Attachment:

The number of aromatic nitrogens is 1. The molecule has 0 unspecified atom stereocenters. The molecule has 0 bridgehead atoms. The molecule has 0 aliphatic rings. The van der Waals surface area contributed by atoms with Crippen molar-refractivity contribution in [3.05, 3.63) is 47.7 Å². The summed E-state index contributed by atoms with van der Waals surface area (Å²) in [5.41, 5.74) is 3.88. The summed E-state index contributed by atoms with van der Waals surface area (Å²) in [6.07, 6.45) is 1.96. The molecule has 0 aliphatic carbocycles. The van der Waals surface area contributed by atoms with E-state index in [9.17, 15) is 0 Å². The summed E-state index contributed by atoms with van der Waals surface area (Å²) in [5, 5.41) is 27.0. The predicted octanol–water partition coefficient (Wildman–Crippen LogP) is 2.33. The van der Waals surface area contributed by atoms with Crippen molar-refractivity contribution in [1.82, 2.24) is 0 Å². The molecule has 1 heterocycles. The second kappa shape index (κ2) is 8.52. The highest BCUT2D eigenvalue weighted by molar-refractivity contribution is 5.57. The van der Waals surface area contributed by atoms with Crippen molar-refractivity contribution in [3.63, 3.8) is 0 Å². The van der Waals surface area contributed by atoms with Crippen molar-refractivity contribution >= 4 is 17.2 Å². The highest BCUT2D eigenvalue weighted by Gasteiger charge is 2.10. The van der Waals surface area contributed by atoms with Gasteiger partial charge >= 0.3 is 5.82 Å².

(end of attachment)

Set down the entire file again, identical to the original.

The number of aromatic nitrogens is 1. The molecule has 0 unspecified atom stereocenters. The molecule has 0 bridgehead atoms. The molecule has 0 aliphatic rings. The van der Waals surface area contributed by atoms with Crippen molar-refractivity contribution in [3.05, 3.63) is 47.7 Å². The summed E-state index contributed by atoms with van der Waals surface area (Å²) in [5.41, 5.74) is 3.88. The summed E-state index contributed by atoms with van der Waals surface area (Å²) in [6.07, 6.45) is 1.96. The molecule has 0 aliphatic carbocycles. The van der Waals surface area contributed by atoms with E-state index in [9.17, 15) is 0 Å². The summed E-state index contributed by atoms with van der Waals surface area (Å²) in [5, 5.41) is 27.0. The predicted octanol–water partition coefficient (Wildman–Crippen LogP) is 2.33. The van der Waals surface area contributed by atoms with Crippen molar-refractivity contribution in [1.82, 2.24) is 0 Å². The molecule has 1 heterocycles. The second kappa shape index (κ2) is 8.52. The highest BCUT2D eigenvalue weighted by molar-refractivity contribution is 5.57. The van der Waals surface area contributed by atoms with Crippen molar-refractivity contribution in [3.63, 3.8) is 0 Å². The van der Waals surface area contributed by atoms with Crippen molar-refractivity contribution >= 4 is 17.2 Å². The highest BCUT2D eigenvalue weighted by Gasteiger charge is 2.10. The van der Waals surface area contributed by atoms with Gasteiger partial charge >= 0.3 is 5.82 Å².